INDIANAPOLIS – No matter what the fan reaction might be, the possibility of drafting a tight end with the eighth pick in April is firmly in play for the Detroit Lions.
General manager Bob Quinn has heard what has been mostly negative reaction by fans to mock drafts speculating that the Lions will take tight end T.J. Hockenson of Iowa in the first round.
And while Quinn appreciates the passion of Lions fans, he won’t be influenced by it – good and bad – when it comes to making draft picks.
The bottom line: He blocks out the noise for all picks at all positions.
Quinn chuckled when asked about it Wednesday morning at the annual Combine.
View photos from general managers and head coaches speaking to the media on Day 1 of the 2019 NFL Scouting Combine in Indianapolis.
“In all due respect to our fans -- and I have a great respect for them -- I can’t really listen to all that stuff,” he said. “If I listened to all that stuff out there, I’d be driving myself crazy.”
The 2019 draft is projected to be deep in tight ends, with Hockenson at the top of a group that could produce three first-round picks. Irv Smith of Alabama and Noah Fant, a teammate of Hockenson’s at Iowa, also are first-round candidates.
As a two-year player at Iowa, Hockenson had a big 2018 season – 46 catches for 717 yards, six touchdowns and an average of 15.6 yards per catch. At 6-5 and 250 pounds, he was a strong blocker to go with his receiving skills, making him an even more desirable draft candidate.
There is no doubting that tight end is a position the Lions must fill with multiple players, either in the draft or by signing veteran free agents.
The anti-tight end reaction by Lions fans is based largely on their perception that the last two tight ends drafted by the Lions in the first round failed to live up to their draft status. Brandon Pettigrew was drafted 20th overall in 2009, and Eric Ebron was drafted 10th overall in 2014.
Pettigrew played seven pro seasons, all with the Lions, before retiring after the 2015 season because of injuries.
Pettigrew was an underrated go-to security blanket for Matthew Stafford early in his career. Pettigrew had 301 career catches, with 254 in a four-year span (2010-13) before injuries set in. That’s an average of 63.5 catches per season. Pettigrew was a strong blocker but suffered with occasional dropped passes.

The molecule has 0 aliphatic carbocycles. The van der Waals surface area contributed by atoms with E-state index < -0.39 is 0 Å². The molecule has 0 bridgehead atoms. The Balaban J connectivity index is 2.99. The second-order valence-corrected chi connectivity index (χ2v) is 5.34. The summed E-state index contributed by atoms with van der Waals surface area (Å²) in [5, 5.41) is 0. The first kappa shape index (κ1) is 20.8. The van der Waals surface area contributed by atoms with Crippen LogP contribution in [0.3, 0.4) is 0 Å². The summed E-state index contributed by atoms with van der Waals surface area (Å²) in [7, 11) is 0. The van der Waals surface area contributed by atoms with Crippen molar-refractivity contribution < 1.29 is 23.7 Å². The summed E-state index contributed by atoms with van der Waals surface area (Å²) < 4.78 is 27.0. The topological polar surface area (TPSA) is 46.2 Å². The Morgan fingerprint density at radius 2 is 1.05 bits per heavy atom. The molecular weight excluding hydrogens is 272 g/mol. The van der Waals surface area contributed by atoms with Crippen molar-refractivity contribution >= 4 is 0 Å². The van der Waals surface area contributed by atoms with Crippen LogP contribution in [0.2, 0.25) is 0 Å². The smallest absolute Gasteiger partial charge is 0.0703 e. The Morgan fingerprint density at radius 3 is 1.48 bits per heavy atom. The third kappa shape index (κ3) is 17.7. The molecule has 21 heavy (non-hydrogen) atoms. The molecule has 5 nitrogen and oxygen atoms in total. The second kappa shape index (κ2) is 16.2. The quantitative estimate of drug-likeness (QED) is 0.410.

Ebron had 186 catches in his four seasons as a Lion – an average of 46.5 per season. Unlike Pettigrew, Ebron was not a strong blocker, and he had a high drop rate all four seasons.
He also suffered from comparisons to Pro Bowl and All-Pro stars drafted after him – among them Giants wide receiver Odell Beckham Jr. (12th) and Rams defensive tackle Aaron Donald (13th).
The Lions picked up Ebron’s fifth-year option in 2017, but later released him in March of 2018. He signed with the Colts and had the best season of his career – 66 catches, 13 receiving touchdowns and one rushing, and his first Pro Bowl appearance.
Ebron exceeded the combined production of 43 catches and one TD by the three veteran tight ends carried by the Lions for the full 2018 season.
Levine Toilolo had 22 catches and the only TD – on a pass from Matt Prater on a fake field goal in the final game of the season.
Michael Roberts, a 2017 fourth-round draft pick, struggled with inconsistency for a second straight year and wound up with nine catches and three TDs. Luke Willson had 13 catches and 6.7 yards per catch.
Lions head coach Matt Patricia understands the matchup problems quality tight ends can cause from his tenure as defensive coordinator of the Patriots – and also from seeing first-hand the impact created by Patriots tight end Rob Gronkowski, one of the most dominant players ever at the position.
“Tight ends are definitely part of the game right now,” Patricia said at the Combine. “It makes it really difficult to try to game plan against guys who can do multiple things – who have a certain skill set that you have to defend against one way or another.”
One way or another, the Lions have to build the position.
It might be in the draft.